Available Now







Square Haunting: Five Writers in London Between the Wars by Francesca Wade


“Though they arrived at Mecklenburgh Square at different stages in life, moving there provided each of them a fresh start at a critical moment: the way they each chose to set up home in the square was a bold declaration of who they were, and of the life they wanted to lead.”

Square Haunting focuses on the influence living at Mecklenburgh Square in London’s Bloomsbury had on the poet H. D., detective novelist Dorothy L. Sayers, classicist Jane Harrison, economic historian Eileen Power, and author and publisher Virginia Woolf. Each lived here at different times, choosing not the expected path for women, marriage and children, but feeding their ambitions, a break for freedom from the social norms of their time. Here they could ‘follow their own pursuits’, and meet with like minds. They had to work to earn the lives they wanted, of course some had the wealth of family but money was a necessity one always had to fret over. Geography matters, it is always conducive to one’s education to be at the heart of things, politics, revolutions, and around people and places that ‘stimulate the intellect.’ 

We remember these women as established writers but it is the making of them that is often forgotten. Their fears and of course the fight to be more that their mothers before them were ‘allowed’. To reach for the things their fathers and brothers were given simply for being born male, all those opportunities women were shamed for wanting.  In the midst of wars, modern culture on the rise, bohemian life, Bloomsbury was often thought of as a ‘vulgar place’. Here was a changing society, moving fast, too fast for some. But for women, it truly ‘offered a room of one’s own.” Our great authors wanted a different life, Mecklenburgh Square is where they would be shaped, a common thread in their world. Or it is where they were meant to find refuge, and engage with others to escape their own mind.

H.D.’s time spent in Mecklenburgh Square tinted her whole life, writing of how men hindered her (a female) as an artist. Disinterested in being Pounds protégé writing autobiographical work, exposing real people with her pen, layered truths and fiction. Born an outsider, understanding all too well how unrealized dreams could hinder a woman, as with her own mother, she would never confine herself so. Playing with her gender, shirking rules, rebellious and vulnerable, London was just the place Hilda would belong. Enthralled with suffragettes, finding a perfect circle of friends, London itself was a place in her writing that her characters, heroines too could find confidence in ‘work and herself’. H.D’s hungry mind could feed on manuscripts at the British museum, marriage with Aldington was a joining of like minds, but the Bloomsbury sets pleasures were interrupted by war, patriotism. No one could remain untouched. Devastation would come soon enough, personally as well. A place is both freedom and later, “four walls about to crush her”, when her marriage began to crumble with infidelity, and deep loss.  Mecklenburgh was formative, even when she was wrapped in misery, for it is here she found herself.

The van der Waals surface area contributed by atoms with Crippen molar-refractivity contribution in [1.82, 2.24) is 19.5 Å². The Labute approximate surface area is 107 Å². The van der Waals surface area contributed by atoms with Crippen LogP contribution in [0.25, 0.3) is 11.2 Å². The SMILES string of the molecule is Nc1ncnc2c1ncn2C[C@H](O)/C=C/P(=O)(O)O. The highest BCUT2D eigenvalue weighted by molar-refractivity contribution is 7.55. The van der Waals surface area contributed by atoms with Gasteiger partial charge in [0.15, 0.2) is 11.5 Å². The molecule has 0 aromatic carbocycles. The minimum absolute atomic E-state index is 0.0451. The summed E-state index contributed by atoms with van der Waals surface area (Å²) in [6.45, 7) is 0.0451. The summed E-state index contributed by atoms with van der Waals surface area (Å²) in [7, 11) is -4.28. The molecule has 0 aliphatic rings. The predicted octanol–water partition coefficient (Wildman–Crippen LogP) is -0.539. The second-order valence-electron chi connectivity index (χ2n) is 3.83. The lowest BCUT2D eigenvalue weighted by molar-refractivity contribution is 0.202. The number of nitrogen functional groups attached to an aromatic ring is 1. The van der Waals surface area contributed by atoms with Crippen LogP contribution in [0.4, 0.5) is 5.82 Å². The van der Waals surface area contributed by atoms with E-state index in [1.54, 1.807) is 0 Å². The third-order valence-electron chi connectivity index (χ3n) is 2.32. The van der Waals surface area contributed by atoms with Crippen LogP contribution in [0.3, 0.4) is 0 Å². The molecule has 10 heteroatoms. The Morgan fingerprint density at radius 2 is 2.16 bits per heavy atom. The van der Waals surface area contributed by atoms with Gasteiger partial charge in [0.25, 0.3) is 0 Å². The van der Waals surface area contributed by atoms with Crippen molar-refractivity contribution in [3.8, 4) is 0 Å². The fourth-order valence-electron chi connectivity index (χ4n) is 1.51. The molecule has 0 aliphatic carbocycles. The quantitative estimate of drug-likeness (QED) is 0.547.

One common theme is women deciding to be neither male nor female. For “it is fatal to be man or woman pure and simple”, particularly for a writer. For these famous women it reduced them to be one or the other, to be defined, to carry the weight of expectations, of one’s sex, better to be both- to have an ‘androgynous mind’ is the only way to a limitless existence.

Dorothy L. Sayers seemed to torture her long suffering parents with her big dreams, ‘yearning to achieve success through her writing’, she didn’t want to be a teacher. Not surprising from a woman who was one of the first females educated at Oxford. She felt “her brain growing rusty” when she settled upon teaching, so she followed her heart and a man to France and with the sour end of that venture, knew it was London that shined with possibilities. She felt at home immediately at Mecklenburgh Square, where for H.D. it was collapse of her marriage, it was independence for the single Dorothy. Living life differently in London left her with a brave feeling. working on translations for extra money so she could continue to write her poetry and chilling stories. Here she wrote her first novel featuring Lord Peter Wimsey, and everything in her surroundings supplied her with plenty of material for the future of her work. This was the only place that could guarantee her artistic success. In time, love would test her too, and her feelings about her work and social norms. Sayers, just like H.D., would discover the cost of freedom for a woman is much harsher than for any man. Work is where a woman like Sayers healed, and she pored herself into it.